Intersection syndrome (tenosynovitis of the radial wrist extensors) is a relatively rare overuse injury similar to De Quervain’s tenosynovitis. In fact, intersection syndrome is commonly seen in conjunction with De Quervain’s tenosynovitis. However, intersection syndrome involves two wrist tendons and one thumb tendon.
What causes intersection syndrome?
Intersection syndrome is typically a result of involvement in sports or other activities that involve repetitive wrist flexion and extension such as weightlifting, rowing or frequent cellphone use such as texting.
Most of the tendons around the wrist are covered with a thin tissue called tenosynovium. Tenosynovium is very slippery. It allows tendons to glide against one another and the surrounding muscles, fat, and skin with very little friction.
If you overuse the wrist extensor tendons, the slippery tenosynovial lining may become inflamed from the constant rubbing against the two thumb muscles. As the tenosynovium becomes more irritated and inflamed, it swells and thickens. You feel pain when you move your wrist because the swollen tendons are rubbing against the thumb muscles.
Symptoms of intersection syndrome
- Pain on the back of the forearm near the wrist joint on the thumb side
- Noticeable swelling
- Squeaking or creaking sound in the tendons
A physician will be able to diagnosis you with intersection syndrome by evaluating your hand and listening to your symptoms. X-rays or other imaging tests are usually not needed.
How is intersection syndrome treated?
In most cases intersection syndrome is treated nonsurgically first. In extreme cases surgery might be necessary and will involve part debridement (removal) of the inflamed tissue and part decompression, which will relieve pressure and alleviate pain.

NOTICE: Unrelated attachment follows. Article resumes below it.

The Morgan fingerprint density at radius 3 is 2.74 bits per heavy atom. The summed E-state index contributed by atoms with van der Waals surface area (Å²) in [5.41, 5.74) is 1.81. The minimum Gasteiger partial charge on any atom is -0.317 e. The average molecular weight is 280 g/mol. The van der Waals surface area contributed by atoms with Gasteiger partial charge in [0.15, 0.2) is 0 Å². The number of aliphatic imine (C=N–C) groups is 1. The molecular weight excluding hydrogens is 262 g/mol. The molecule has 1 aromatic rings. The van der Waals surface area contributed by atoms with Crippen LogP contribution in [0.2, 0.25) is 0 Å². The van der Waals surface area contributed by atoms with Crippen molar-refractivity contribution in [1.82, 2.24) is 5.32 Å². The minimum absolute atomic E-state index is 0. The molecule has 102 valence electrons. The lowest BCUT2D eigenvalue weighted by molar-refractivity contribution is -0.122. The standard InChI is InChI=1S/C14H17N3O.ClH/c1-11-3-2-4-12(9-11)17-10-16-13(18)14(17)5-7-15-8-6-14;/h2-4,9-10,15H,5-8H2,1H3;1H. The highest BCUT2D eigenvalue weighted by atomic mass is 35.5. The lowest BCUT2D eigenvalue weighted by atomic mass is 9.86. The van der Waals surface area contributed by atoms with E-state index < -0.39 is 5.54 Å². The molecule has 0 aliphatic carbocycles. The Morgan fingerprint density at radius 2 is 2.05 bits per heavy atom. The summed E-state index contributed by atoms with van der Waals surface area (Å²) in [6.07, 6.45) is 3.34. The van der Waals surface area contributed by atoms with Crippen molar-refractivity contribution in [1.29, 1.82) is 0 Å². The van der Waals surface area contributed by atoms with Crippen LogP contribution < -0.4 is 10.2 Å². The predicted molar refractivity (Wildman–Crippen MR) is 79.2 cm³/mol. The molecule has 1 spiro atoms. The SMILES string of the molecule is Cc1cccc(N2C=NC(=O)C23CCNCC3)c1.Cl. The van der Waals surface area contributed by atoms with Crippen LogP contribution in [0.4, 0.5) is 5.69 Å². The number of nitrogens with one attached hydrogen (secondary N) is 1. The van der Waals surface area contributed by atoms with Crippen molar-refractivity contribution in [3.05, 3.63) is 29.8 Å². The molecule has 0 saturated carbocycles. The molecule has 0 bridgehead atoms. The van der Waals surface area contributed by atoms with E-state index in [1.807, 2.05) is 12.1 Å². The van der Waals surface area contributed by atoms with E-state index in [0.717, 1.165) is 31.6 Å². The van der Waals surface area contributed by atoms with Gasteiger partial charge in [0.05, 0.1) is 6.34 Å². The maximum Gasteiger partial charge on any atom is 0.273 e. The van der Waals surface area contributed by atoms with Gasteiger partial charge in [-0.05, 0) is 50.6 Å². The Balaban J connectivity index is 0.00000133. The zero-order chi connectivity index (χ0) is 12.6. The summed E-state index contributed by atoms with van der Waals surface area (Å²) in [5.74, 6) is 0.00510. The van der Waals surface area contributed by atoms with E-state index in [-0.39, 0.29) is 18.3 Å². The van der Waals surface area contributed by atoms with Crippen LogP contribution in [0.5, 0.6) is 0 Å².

Non-operative treatment options for intersection syndrome
- Rest or avoiding activity that causes pain
- Wrist splinting or thumb spica brace
- Steroid injections
- Anti-inflammatory medications such as ibuprofen or aspirin
- Topical anti-inflammatories
- Physical or occupational therapy
Surgery for intersection syndrome
The surgery procedure can usually be done on an outpatient basis, which means that you won’t have to spend the night in the hospital. It can be done using a local or a regional anesthetic. A regional or local anesthetic blocks the nerves going to only a certain part of the body.
How long does it take for intersection syndrome to heal?
If nonsurgical treatment is successful, you may see improvement in four to six weeks. If you had surgery, recovery is typically faster. However, rehabilitation and a return to normal activity depends on your physical therapist and physician’s guidelines. Typically, after surgery you will require one week for wound healing and two to four weeks until full recovery.
Learn more about hand, wrist and elbow treatment at OrthoIndy.
Schedule an appointment
Your well-being is important to us. Click the button below or call us to schedule an appointment with one of our orthopedic specialists. If your injury or condition is recent, you can walk right into one of our OrthoIndy Urgent Care locations for immediate care. For rehabilitation and physical therapy, no referral is needed to see one of our physical therapists.